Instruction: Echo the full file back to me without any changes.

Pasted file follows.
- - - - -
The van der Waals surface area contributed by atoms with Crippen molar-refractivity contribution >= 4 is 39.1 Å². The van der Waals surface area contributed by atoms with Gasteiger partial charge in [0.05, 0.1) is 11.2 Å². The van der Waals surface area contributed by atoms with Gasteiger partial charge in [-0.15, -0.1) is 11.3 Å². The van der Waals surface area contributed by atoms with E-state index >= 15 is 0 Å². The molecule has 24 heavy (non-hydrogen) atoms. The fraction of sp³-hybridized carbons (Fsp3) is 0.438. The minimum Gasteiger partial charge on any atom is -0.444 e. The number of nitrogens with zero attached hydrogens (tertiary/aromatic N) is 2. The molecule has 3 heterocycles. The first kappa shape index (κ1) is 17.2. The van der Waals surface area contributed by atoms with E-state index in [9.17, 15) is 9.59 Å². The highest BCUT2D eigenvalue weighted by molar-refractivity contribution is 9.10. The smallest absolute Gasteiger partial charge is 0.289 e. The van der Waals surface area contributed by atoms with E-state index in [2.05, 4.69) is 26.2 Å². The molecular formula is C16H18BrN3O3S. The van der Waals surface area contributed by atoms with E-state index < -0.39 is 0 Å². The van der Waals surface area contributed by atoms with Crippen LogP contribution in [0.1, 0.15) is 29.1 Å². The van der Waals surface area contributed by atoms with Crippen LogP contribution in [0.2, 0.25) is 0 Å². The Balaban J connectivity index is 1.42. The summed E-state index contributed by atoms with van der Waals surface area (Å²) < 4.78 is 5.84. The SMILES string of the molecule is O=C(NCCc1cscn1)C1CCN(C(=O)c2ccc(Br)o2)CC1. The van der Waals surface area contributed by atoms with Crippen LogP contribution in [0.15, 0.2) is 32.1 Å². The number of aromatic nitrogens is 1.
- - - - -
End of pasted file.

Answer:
The van der Waals surface area contributed by atoms with Crippen molar-refractivity contribution >= 4 is 39.1 Å². The van der Waals surface area contributed by atoms with Gasteiger partial charge in [0.05, 0.1) is 11.2 Å². The van der Waals surface area contributed by atoms with Gasteiger partial charge in [-0.15, -0.1) is 11.3 Å². The van der Waals surface area contributed by atoms with E-state index >= 15 is 0 Å². The molecule has 24 heavy (non-hydrogen) atoms. The fraction of sp³-hybridized carbons (Fsp3) is 0.438. The minimum Gasteiger partial charge on any atom is -0.444 e. The number of nitrogens with zero attached hydrogens (tertiary/aromatic N) is 2. The molecule has 3 heterocycles. The first kappa shape index (κ1) is 17.2. The van der Waals surface area contributed by atoms with E-state index in [9.17, 15) is 9.59 Å². The highest BCUT2D eigenvalue weighted by molar-refractivity contribution is 9.10. The smallest absolute Gasteiger partial charge is 0.289 e. The van der Waals surface area contributed by atoms with E-state index in [2.05, 4.69) is 26.2 Å². The molecular formula is C16H18BrN3O3S. The van der Waals surface area contributed by atoms with E-state index < -0.39 is 0 Å². The van der Waals surface area contributed by atoms with Crippen LogP contribution in [0.1, 0.15) is 29.1 Å². The van der Waals surface area contributed by atoms with Crippen LogP contribution in [0.2, 0.25) is 0 Å². The Balaban J connectivity index is 1.42. The summed E-state index contributed by atoms with van der Waals surface area (Å²) < 4.78 is 5.84. The SMILES string of the molecule is O=C(NCCc1cscn1)C1CCN(C(=O)c2ccc(Br)o2)CC1. The van der Waals surface area contributed by atoms with Crippen LogP contribution in [0.15, 0.2) is 32.1 Å². The number of aromatic nitrogens is 1.